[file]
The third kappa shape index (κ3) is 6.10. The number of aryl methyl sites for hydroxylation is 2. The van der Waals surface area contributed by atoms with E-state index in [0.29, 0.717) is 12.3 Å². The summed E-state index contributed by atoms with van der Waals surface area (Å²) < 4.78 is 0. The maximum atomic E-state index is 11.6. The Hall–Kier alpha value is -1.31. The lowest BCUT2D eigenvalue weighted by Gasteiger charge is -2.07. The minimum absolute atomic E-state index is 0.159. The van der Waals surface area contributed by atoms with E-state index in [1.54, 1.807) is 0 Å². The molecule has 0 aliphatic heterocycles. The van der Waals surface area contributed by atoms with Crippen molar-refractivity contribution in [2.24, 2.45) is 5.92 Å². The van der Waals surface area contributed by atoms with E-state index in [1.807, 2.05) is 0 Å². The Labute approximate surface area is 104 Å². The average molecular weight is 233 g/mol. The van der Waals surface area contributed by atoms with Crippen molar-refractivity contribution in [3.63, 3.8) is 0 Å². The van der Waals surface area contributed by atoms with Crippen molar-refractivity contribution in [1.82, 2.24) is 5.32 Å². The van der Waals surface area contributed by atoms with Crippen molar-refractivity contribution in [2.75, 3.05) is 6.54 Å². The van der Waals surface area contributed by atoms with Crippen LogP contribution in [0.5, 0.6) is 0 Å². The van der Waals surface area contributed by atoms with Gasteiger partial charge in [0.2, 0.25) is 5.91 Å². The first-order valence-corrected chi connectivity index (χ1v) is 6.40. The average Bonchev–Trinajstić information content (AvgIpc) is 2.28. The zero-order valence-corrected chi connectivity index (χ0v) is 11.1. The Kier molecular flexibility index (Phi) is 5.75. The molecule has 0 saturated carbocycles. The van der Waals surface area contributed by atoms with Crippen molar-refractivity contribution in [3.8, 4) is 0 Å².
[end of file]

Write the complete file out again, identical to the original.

The third kappa shape index (κ3) is 6.10. The number of aryl methyl sites for hydroxylation is 2. The van der Waals surface area contributed by atoms with E-state index in [0.29, 0.717) is 12.3 Å². The summed E-state index contributed by atoms with van der Waals surface area (Å²) < 4.78 is 0. The maximum atomic E-state index is 11.6. The Hall–Kier alpha value is -1.31. The lowest BCUT2D eigenvalue weighted by Gasteiger charge is -2.07. The minimum absolute atomic E-state index is 0.159. The van der Waals surface area contributed by atoms with E-state index in [1.54, 1.807) is 0 Å². The molecule has 0 aliphatic heterocycles. The van der Waals surface area contributed by atoms with Crippen molar-refractivity contribution in [2.24, 2.45) is 5.92 Å². The van der Waals surface area contributed by atoms with E-state index in [1.807, 2.05) is 0 Å². The Labute approximate surface area is 104 Å². The average molecular weight is 233 g/mol. The van der Waals surface area contributed by atoms with Crippen molar-refractivity contribution in [3.63, 3.8) is 0 Å². The van der Waals surface area contributed by atoms with Crippen molar-refractivity contribution in [1.82, 2.24) is 5.32 Å². The van der Waals surface area contributed by atoms with Crippen molar-refractivity contribution in [2.75, 3.05) is 6.54 Å². The van der Waals surface area contributed by atoms with Crippen LogP contribution in [0.5, 0.6) is 0 Å². The van der Waals surface area contributed by atoms with Gasteiger partial charge in [0.2, 0.25) is 5.91 Å². The first-order valence-corrected chi connectivity index (χ1v) is 6.40. The average Bonchev–Trinajstić information content (AvgIpc) is 2.28. The zero-order valence-corrected chi connectivity index (χ0v) is 11.1. The Kier molecular flexibility index (Phi) is 5.75. The molecule has 0 saturated carbocycles. The van der Waals surface area contributed by atoms with Crippen molar-refractivity contribution in [3.8, 4) is 0 Å².